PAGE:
15 YO Attempts to Mug a Cop with Fake Gun, Gets Shot - First Degree Murder?!

I thought I’d tell you guys about something that happened here in Italy a few weeks ago and hear your opinions.

We’re in Naples, city in southern Italy, among those with the highest crime rates and with the strongest mafia presence.

It’s 3am, and a 23 year old off-duty cop is sitting in his car with his girlfriend. Two guys, one 15yo and the other 17, approach the car on a motorcycle. The 15yo gets off the bike, points a gun to the officer’s head and tells him to get his Rolex watch off his writs and submit it to him.

The officer tells him to desist, and informs the 15yo kid he’s a cop and is armed. The mugger racks his gun and threatens to shoot him. It’s at that point that the officer takes out his gun and shoots the mugger in the chest.

Another shot is fired, and hits the kid in the back of his head. The dynamics about this second shot are still object of investigation.

The other criminal, who was still on the bike, flees. An ambulance is called for the guy that got shot and he’s transported to the emergency room. By the time he gets there, he’s dead. The gun the mugger was holding is also found to be a fake gun.

Shortly after informing the parents of the mugger about the events that took place, tens of relatives of his rush to the emergency room and start destroying everything. The reason? Nurses and doctors didn’t do a good job and weren’t able to save the teen’s life. They devastated the emergency room to the point it had to be closed to public for a whole day to be restored.

The next day, a few guys with their faces hidden showed up on their motorcycles outside of a police barrack, and started firing shots in the air, then left.

What’s interesting about these happenings is that the cop is now being looked into and he might be up to A LOT of jail time.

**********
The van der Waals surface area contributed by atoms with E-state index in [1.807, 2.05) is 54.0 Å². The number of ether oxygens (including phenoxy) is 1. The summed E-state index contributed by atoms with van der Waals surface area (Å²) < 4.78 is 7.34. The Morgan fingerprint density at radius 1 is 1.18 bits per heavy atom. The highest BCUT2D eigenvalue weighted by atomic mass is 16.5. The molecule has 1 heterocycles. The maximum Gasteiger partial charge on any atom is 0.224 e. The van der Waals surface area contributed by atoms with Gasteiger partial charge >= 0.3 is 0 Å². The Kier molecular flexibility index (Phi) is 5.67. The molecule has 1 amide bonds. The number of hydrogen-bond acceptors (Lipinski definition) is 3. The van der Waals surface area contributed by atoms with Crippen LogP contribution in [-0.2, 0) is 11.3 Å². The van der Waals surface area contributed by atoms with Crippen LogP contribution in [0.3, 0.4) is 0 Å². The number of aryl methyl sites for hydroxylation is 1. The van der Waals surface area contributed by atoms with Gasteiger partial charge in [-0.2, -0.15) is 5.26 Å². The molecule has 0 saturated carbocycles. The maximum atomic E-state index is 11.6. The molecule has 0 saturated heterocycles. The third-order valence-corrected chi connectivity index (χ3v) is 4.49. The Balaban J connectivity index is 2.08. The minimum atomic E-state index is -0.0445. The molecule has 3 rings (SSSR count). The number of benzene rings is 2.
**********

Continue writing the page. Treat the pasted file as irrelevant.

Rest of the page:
Initially, the crime of “excess of self-defense” was hypothesized. However, he is now being investigated for “voluntary murder”, which is the equivalent of what I’ve heard being called first-degree murder in the US.

The laws in Italy are mind-blowing. There are no “stand your ground” rules, and if someone breaks into your house you are allowed to shoot only if there is immediate danger for you or someone else in the house. In no instance are you allowed to shoot a fleeing target, even if they’re armed and are still endangering you.
“Self-defense” is an instance in which all charges are dropped if you kill someone in a similar context, but it’s seldom conceeded by judges: you have to prove beyond any doubts that the only option other than shooting was your own death.

Even then, “excess of self-defense” might be decided on: you acted to defend yourself but did it unproportionally so.

There have been lots of cases in which someone who was mugged or robbed denfeded himself and it resulted in the death of the aggressor, and the victim later had to indemnify the aggressor’s family.

Personally, I think it’s mind blowing that the cop is even been tried for a crime at all–After verifying his version of the events, I think all charges should have been dropped.

You cannot count on someone doing always and only the right thing to do as little harm as possible when you have a gun pointed at their head.